*Replenishing Spell, eh?* the Knocker asked wistfully.
*Nah. Irish Beer Finger,* Rogue deadpanned.
*You’re a real rip-snorter.*
Meanwhile, Trelawny finished dealing. He slammed down the remainder of the deck. “Place yer bets,” the Cornishman growled.
The ten of hearts was showing on Rogue’s pile. He peeked at the rest of his hand. He held a pair of twos.
*It’s crap, ain’t it?* the Knocker said.
*Wanna know why?*
*Trelawny’s wearing a ring shiner. That’s how he sees which cards he deals you.*
*Thank you kindly.*
The Knocker scowled. *Bugger! You already knew! That means I still owe you!*
*Only if you drink the Stout.*
Oh, I’m drinking the Stout, lad,* the dwarf mimicked him irritably, folding his arms across his chest. *All right, ‘fess up. A Knight of Khiet-Sîn doesn’t breathe the same air as a stinker like Trelawny ‘cause he likes the stench. You came to Apache Country to hunt something. What is it? Man, mineral, or monster?*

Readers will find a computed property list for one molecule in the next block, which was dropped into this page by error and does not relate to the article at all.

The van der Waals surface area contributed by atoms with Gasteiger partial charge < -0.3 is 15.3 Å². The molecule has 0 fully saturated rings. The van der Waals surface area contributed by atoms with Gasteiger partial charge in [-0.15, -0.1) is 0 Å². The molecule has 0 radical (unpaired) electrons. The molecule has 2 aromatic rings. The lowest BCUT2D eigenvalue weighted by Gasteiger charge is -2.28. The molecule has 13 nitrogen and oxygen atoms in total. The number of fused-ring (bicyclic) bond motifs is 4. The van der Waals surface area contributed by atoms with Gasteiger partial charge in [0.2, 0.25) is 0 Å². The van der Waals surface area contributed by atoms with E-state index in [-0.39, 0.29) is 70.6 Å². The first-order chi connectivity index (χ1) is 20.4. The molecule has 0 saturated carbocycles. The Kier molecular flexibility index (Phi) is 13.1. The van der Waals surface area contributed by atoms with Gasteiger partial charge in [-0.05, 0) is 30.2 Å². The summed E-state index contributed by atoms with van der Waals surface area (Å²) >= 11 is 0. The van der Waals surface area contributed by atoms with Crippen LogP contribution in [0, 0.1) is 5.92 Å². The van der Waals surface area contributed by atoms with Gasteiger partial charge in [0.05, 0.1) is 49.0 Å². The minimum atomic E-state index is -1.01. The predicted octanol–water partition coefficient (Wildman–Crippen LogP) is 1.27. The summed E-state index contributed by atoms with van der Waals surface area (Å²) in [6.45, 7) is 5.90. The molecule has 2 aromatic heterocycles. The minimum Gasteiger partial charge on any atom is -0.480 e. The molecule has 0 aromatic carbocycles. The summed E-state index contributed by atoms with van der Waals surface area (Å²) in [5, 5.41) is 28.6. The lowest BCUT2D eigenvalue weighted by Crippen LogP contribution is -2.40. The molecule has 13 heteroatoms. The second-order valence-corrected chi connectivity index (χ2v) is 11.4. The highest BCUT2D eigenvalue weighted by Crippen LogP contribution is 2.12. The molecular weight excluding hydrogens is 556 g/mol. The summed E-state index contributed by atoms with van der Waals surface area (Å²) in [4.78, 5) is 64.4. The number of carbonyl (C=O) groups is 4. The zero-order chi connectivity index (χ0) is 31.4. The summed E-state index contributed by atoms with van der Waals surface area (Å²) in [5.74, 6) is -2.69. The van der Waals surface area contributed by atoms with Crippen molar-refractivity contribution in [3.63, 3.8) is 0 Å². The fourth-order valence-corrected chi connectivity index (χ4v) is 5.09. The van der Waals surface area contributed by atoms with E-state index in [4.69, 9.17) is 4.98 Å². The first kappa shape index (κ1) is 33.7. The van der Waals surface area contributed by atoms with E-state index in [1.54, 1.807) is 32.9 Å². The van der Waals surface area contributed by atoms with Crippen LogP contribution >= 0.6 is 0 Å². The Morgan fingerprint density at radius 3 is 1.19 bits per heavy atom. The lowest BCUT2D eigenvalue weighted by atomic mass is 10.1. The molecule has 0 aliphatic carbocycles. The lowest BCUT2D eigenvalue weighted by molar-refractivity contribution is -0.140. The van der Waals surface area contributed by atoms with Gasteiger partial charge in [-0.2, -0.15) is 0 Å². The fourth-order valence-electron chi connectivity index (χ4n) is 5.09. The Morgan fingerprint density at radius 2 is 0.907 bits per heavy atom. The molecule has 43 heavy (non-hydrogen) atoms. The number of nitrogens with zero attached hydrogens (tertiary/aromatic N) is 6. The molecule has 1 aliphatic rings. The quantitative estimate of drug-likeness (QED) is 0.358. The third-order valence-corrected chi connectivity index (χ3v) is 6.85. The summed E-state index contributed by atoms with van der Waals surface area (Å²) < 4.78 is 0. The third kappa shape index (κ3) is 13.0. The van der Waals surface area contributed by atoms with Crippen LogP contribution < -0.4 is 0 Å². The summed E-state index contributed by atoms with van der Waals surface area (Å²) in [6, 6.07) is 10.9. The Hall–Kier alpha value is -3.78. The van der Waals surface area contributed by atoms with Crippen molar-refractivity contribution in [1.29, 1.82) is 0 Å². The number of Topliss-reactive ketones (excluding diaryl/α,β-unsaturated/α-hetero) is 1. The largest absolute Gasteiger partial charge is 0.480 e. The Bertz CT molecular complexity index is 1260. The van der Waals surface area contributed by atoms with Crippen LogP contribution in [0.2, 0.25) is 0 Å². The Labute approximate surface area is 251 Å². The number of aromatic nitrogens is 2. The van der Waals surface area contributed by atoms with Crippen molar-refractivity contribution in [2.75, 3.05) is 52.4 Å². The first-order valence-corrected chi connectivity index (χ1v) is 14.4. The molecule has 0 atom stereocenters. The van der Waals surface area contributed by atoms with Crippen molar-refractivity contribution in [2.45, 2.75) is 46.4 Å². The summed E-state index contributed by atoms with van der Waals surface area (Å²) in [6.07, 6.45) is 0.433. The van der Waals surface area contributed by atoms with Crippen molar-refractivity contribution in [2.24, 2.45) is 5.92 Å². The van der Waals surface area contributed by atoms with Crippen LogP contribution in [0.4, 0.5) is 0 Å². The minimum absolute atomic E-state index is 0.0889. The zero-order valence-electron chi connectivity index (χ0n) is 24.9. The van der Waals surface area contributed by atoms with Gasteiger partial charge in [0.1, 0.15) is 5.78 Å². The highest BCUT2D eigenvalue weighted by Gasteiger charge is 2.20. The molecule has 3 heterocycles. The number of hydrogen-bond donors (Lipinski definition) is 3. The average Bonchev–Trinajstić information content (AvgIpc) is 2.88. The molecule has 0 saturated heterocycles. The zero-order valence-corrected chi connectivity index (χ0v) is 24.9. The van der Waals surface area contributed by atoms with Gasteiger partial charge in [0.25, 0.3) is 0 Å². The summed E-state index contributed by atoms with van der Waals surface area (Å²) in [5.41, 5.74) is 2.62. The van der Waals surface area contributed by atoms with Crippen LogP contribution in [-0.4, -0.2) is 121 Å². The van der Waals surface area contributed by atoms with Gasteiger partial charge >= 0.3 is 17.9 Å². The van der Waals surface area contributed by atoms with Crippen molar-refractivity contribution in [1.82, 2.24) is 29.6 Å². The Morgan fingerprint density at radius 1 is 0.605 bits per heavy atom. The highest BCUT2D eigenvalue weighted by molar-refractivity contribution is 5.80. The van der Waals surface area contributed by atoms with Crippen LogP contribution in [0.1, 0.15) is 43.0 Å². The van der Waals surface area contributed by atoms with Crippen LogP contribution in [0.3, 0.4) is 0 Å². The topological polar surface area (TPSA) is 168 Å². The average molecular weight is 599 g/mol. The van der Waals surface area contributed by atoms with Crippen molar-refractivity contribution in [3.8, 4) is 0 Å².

Before Rogue could answer, the clock on the wall began to chime the Witching Hour.
Cora chuckled with glee. Her Human nose began to materialize and below it, her chin-length fangs. By the third peal, her red lion’s mane was clearly visible to anyone in the car who could see into the Fifth Dimension.
Rogue locked stares with the Knocker.
The dwarf was hyperventilating. *A Manticore is stalking you?*
*Now lad — *
*Holy, freaking feldspar!*
*If you’d just give me a chance to explain — *
Rogue cursed under his breath. The Knocker had vanished.
A black scorpion tail took shape in the cigar smoke. Cora stretched the toxic barb over the ruddy, striped fur of her spine. By the fifth chime, she was flexing her tiger claws in smug satisfaction.
*Queen Cyndar sends her regards,* Cora purred, dragging a murderous-looking nail through Rogue’s curls.